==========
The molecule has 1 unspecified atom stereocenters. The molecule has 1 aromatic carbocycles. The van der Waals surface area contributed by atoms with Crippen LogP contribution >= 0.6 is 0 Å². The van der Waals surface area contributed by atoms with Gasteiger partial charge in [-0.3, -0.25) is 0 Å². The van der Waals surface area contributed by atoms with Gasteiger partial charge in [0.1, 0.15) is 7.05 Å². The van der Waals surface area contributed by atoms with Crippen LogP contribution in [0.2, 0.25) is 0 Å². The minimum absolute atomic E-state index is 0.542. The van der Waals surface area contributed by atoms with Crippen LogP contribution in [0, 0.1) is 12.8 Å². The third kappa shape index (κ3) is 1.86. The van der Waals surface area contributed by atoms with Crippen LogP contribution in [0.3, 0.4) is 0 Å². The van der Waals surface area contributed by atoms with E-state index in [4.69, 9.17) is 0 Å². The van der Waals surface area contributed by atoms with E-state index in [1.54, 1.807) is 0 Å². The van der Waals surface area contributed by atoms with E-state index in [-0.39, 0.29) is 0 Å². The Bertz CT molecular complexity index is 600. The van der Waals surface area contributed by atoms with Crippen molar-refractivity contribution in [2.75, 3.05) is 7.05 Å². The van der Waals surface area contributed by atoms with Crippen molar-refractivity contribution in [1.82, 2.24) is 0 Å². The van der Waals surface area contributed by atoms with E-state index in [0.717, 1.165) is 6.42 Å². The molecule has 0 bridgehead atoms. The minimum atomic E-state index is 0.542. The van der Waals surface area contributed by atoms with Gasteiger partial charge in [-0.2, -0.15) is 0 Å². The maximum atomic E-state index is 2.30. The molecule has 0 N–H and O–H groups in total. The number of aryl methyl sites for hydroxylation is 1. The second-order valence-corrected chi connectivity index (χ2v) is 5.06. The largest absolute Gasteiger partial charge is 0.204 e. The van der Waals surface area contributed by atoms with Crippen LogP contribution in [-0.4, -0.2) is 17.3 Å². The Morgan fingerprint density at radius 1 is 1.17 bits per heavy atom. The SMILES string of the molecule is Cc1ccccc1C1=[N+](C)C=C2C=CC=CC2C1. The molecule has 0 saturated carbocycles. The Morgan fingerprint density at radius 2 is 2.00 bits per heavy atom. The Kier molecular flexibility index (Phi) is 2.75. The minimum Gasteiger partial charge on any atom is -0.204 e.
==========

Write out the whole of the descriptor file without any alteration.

The molecule has 1 unspecified atom stereocenters. The molecule has 1 aromatic carbocycles. The van der Waals surface area contributed by atoms with Crippen LogP contribution >= 0.6 is 0 Å². The van der Waals surface area contributed by atoms with Gasteiger partial charge in [-0.3, -0.25) is 0 Å². The van der Waals surface area contributed by atoms with Gasteiger partial charge in [0.1, 0.15) is 7.05 Å². The van der Waals surface area contributed by atoms with Crippen LogP contribution in [0.2, 0.25) is 0 Å². The minimum absolute atomic E-state index is 0.542. The van der Waals surface area contributed by atoms with Crippen LogP contribution in [0, 0.1) is 12.8 Å². The third kappa shape index (κ3) is 1.86. The van der Waals surface area contributed by atoms with Crippen LogP contribution in [0.3, 0.4) is 0 Å². The van der Waals surface area contributed by atoms with E-state index in [4.69, 9.17) is 0 Å². The van der Waals surface area contributed by atoms with E-state index in [1.54, 1.807) is 0 Å². The van der Waals surface area contributed by atoms with E-state index in [-0.39, 0.29) is 0 Å². The Bertz CT molecular complexity index is 600. The van der Waals surface area contributed by atoms with Crippen molar-refractivity contribution in [2.75, 3.05) is 7.05 Å². The van der Waals surface area contributed by atoms with Crippen molar-refractivity contribution in [1.82, 2.24) is 0 Å². The van der Waals surface area contributed by atoms with E-state index in [0.717, 1.165) is 6.42 Å². The molecule has 0 bridgehead atoms. The minimum atomic E-state index is 0.542. The van der Waals surface area contributed by atoms with Gasteiger partial charge in [-0.2, -0.15) is 0 Å². The maximum atomic E-state index is 2.30. The molecule has 0 N–H and O–H groups in total. The number of aryl methyl sites for hydroxylation is 1. The second-order valence-corrected chi connectivity index (χ2v) is 5.06. The largest absolute Gasteiger partial charge is 0.204 e. The van der Waals surface area contributed by atoms with Crippen LogP contribution in [-0.4, -0.2) is 17.3 Å². The Morgan fingerprint density at radius 1 is 1.17 bits per heavy atom. The SMILES string of the molecule is Cc1ccccc1C1=[N+](C)C=C2C=CC=CC2C1. The molecule has 0 saturated carbocycles. The Morgan fingerprint density at radius 2 is 2.00 bits per heavy atom. The Kier molecular flexibility index (Phi) is 2.75. The minimum Gasteiger partial charge on any atom is -0.204 e.